Other Free Encyclopedias » Animal Life Resource » Amphibians » Three-Toed Toadlets: Brachycephalidae - Physical Characteristics, Diet, Behavior And Reproduction, Conservation Status, Pumpkin Toadlet (brachycephalus Ephippium): Species Account - GEOGRAPHIC RANGE, HABITAT, THREE-TOED TOADLETS AND PEOPLE

Three-Toed Toadlets: Brachycephalidae - Pumpkin Toadlet (brachycephalus Ephippium): Species Account

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Physical characteristics: Reaching just 0.5 to 0.8 inches (1.25 to 2 centimeters) long, the pumpkin toadlet is one of the smallest frogs on the planet. Its name comes from its bright orange color, its warty skin, and its tiny size. Sometimes the frog's color is yellow rather than orange, and people call it a gold frog instead. Its head has a short, rounded snout and two large, black eyes. Beneath the skin of its back, this toadlet has a bony plate or shield that is attached to the backbone. The bony plate led to the third common name of this species, Spix's saddleback toad. Its front legs are thin and end in two, stubby Reaching just 0.5 to 0.8 inches (1.25 to 2 centimeters) long, the pumpkin toadlet is one of the smallest frogs on the planet. Its name comes from its bright orange color, its warty skin, and its tiny size. Sometimes the frog's color is yellow rather than orange, and people call it a gold frog instead. (Photograph by B. Kevin Schafer/Corbis.) toes. The slender hind legs, which are longer than the front pair, end in three stubby toes. The other toes on their feet are either just nubs or missing altogether. The bones inside the toes are each shaped like a "T" at the tip.


Geographic range: Pumpkin toadlets live in southeastern Brazil along the Atlantic coast.


Habitat: These frogs live and breed in humid, warm forests along the ocean. They spend most of their time in piles of dead leaves that cover the ground.


Diet: Pumpkin toadlets scrounge around in the leaf piles for small arthropods, including mites and tiny insects called springtails. Studies of pumpkin toadlets show that the frogs get more than half of their diet from springtails.


Behavior and reproduction: Pumpkin toadlets, which are active during the daytime in the rainy season, are not difficult to spot. Their bright orange or yellow color is very noticeable as these tiny frogs slowly walk over leaves. If the day is very humid, they may climb onto low branches of bushes and trees. In a rather unusual behavior, this frog swipes its front and back legs over its head on down its body. The frog performs this leg-waving movement when cleaning its body of dirt. A male frog also will wave its front legs in front of its eyes when another male comes close. This sometimes scares off the newcomer. If it does not work, the male will protect his territory by wrestling with and shoving the other male until he leaves.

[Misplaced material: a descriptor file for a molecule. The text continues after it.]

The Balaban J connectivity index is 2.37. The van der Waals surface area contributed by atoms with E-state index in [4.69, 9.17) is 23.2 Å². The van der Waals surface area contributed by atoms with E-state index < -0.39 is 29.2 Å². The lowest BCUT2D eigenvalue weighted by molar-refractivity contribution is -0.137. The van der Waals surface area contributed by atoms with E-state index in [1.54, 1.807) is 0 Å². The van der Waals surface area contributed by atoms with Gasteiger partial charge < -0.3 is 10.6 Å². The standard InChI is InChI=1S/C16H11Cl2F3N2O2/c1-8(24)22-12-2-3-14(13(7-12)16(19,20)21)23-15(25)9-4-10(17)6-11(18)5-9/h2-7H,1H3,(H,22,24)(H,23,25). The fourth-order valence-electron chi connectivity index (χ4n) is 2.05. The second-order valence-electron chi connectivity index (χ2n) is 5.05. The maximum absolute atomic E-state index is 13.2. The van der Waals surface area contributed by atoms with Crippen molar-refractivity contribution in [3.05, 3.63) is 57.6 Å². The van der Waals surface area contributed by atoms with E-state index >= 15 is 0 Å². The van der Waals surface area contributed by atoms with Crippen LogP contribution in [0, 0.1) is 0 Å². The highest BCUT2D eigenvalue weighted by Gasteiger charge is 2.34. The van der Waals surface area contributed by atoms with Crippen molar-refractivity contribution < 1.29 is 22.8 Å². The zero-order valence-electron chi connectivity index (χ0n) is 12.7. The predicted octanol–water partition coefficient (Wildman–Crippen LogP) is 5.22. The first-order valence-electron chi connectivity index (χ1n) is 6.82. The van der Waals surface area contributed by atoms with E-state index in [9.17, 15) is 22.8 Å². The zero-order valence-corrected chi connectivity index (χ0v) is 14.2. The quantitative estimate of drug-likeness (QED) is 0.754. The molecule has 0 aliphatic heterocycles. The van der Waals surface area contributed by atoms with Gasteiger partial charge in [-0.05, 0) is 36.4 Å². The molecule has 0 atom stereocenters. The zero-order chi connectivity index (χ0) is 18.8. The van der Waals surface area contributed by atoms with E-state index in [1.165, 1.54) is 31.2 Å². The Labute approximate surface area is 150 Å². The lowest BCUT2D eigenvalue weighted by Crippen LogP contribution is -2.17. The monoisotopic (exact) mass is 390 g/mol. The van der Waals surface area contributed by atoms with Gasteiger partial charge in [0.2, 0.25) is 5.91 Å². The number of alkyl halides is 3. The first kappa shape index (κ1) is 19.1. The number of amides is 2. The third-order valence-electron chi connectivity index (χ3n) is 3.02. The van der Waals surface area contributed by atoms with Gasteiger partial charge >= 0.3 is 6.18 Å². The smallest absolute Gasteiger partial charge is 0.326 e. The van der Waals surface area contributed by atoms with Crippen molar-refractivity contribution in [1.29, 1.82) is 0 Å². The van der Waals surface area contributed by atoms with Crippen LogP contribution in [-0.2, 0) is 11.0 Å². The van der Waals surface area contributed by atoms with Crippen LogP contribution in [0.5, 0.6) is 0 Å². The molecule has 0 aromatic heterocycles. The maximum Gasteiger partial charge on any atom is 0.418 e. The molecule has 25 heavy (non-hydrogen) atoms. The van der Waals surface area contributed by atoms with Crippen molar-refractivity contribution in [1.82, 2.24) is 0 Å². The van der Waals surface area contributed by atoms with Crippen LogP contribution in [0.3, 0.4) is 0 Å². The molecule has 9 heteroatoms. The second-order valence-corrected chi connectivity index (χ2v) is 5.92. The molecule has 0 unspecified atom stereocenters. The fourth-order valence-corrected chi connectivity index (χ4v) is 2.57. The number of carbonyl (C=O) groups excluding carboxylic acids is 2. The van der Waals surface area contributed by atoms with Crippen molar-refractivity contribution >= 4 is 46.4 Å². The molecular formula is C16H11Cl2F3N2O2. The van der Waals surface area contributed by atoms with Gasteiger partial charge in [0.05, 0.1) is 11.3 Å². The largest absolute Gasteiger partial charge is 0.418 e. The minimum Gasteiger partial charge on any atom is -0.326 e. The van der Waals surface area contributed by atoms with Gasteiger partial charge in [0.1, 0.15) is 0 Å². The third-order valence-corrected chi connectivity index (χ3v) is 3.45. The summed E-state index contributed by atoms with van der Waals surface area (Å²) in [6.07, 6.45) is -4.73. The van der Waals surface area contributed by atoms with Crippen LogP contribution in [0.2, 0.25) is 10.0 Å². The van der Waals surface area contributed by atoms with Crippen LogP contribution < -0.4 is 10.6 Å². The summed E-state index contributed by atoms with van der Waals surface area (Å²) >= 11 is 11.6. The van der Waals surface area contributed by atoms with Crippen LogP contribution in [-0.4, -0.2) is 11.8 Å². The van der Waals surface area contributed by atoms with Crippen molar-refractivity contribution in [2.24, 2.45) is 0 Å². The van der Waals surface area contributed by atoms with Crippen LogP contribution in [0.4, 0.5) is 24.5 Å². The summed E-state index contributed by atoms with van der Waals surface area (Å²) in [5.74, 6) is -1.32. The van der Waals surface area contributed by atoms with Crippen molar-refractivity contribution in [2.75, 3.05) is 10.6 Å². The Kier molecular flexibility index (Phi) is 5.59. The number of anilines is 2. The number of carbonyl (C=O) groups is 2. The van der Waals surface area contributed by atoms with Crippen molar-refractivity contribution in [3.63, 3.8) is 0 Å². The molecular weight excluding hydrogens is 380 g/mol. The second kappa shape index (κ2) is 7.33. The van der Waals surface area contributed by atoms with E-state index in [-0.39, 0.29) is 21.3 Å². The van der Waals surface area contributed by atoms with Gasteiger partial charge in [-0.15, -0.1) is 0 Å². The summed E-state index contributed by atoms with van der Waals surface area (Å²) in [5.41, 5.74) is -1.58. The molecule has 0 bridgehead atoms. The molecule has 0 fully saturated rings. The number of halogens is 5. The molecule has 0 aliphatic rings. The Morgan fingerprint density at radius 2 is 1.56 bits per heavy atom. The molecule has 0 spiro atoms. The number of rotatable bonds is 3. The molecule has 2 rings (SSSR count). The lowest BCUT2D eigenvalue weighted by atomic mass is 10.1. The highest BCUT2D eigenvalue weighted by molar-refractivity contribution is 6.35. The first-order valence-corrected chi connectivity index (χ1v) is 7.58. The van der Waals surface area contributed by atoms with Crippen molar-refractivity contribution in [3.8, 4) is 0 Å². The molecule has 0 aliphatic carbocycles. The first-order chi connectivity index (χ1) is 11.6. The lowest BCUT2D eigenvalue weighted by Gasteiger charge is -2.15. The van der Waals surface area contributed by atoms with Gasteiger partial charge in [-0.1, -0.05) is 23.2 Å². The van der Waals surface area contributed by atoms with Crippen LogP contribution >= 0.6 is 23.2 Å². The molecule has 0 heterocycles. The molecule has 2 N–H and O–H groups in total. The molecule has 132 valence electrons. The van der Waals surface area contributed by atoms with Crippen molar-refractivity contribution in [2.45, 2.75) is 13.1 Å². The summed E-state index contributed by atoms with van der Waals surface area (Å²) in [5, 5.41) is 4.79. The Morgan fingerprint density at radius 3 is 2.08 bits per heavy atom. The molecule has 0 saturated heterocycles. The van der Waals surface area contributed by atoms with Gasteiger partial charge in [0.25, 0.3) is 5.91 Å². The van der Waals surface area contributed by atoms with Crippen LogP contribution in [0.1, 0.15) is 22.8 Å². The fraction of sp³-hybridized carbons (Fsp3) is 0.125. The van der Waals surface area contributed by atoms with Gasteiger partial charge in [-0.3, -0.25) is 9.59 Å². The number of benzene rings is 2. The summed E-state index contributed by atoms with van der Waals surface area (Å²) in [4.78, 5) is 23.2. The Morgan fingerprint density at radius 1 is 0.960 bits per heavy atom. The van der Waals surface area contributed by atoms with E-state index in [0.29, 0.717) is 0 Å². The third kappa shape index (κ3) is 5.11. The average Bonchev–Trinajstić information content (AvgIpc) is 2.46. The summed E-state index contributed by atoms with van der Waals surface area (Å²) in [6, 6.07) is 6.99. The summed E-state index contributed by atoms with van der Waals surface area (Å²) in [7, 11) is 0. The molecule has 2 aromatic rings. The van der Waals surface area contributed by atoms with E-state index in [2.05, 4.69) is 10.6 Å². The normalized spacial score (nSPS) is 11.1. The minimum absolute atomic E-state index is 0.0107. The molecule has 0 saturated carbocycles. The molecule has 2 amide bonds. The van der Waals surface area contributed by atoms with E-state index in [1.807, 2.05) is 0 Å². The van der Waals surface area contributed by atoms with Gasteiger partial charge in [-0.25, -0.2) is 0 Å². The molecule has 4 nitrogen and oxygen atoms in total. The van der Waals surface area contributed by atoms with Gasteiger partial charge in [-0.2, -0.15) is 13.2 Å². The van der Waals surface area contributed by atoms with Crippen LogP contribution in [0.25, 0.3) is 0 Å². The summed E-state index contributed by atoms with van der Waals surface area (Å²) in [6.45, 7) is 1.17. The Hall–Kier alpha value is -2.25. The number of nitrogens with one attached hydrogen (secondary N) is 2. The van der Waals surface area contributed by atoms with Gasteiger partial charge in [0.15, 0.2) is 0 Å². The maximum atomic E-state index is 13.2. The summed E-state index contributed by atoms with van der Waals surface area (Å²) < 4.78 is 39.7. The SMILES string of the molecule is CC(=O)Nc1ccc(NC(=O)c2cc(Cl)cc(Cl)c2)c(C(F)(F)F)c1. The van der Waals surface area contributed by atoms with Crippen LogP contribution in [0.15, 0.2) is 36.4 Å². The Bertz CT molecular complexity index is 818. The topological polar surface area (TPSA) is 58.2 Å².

Each male calls from his own territory during the rainy season. He holds his body up high, draws in air to fill up his vocal sac, and performs his call, which is a repeated buzzing sound. When a female approaches, he wraps his front legs around her waist and then walks with her in this position as she shuffles around looking for a good spot to lay her eggs. Once she finds a site under a log or in a pile of leaves, the male scoots up to grab onto her near her front legs. For the next 30 minutes or so, she lays her eggs. Females usually lay five, large, yellowish white eggs at a time. After the female lays the eggs, the male leaves, but the female stays behind for a few moments to roll the eggs along the ground with her hind feet. Now covered with dirt, the eggs are well-hidden from the view of predators. The eggs hatch 64 days later, skipping the tadpole stage, and small, reddish brown toadlets crawl out. The newborn toadlets have a tiny tail, but this disappears soon.


Pumpkin toadlets and people: Scientists are studying the medical uses of the very strong poisons, or toxins, that ooze from this frog's skin. The toxins affect the heart and other muscles and the nerves.


Conservation status: The IUCN does not consider this frog to be at risk. Although it lives in a fairly small area, the pumpkin toadlet is quite common there. In addition, part of its habitat falls within various protected areas. ∎


FOR MORE INFORMATION

Books:

Mattison, Chris. Frogs and Toads of the World. New York: Facts on File Publications, 1987.

Showler, Dave. Frogs and Toads: A Golden Guide. New York: St. Martin's Press, 2004.


Web sites:

"Brachycephalidae." AmphibiaWeb. http://elib.cs.berkeley.edu/aw/lists/Brachycephalidae.shtml (accessed on March 8, 2005).

"Brachycephalus pernix." AmphibiaWeb. http://elib.cs.berkeley.edu/cgi-bin/amphib_query?query_src=aw_lists_genera_&where-genus=Brachycephalus&where-species=pernix (accessed on March 8, 2005).

Cannatella, David. "Brachycephalidae." Texas Memorial Museum, University of Texas, Austin. http://www.zo.utexas.edu/research/salientia/brachycephalidae/brachycephalidae.html (accessed on March 8, 2005).

"Psyllophryne hermogenesi." AmphibiaWeb. http://elib.cs.berkeley.edu/cgi-bin/amphib_query?query_src=aw_lists_genera_&where-genus=Psyllophryne&where-species=hermogenesi (accessed on March 8, 2005).

Watson, Eduardo Cörner. "Little Frog." http://www.grindelwald.com.br/sapo/ (accessed on March 8, 2005).

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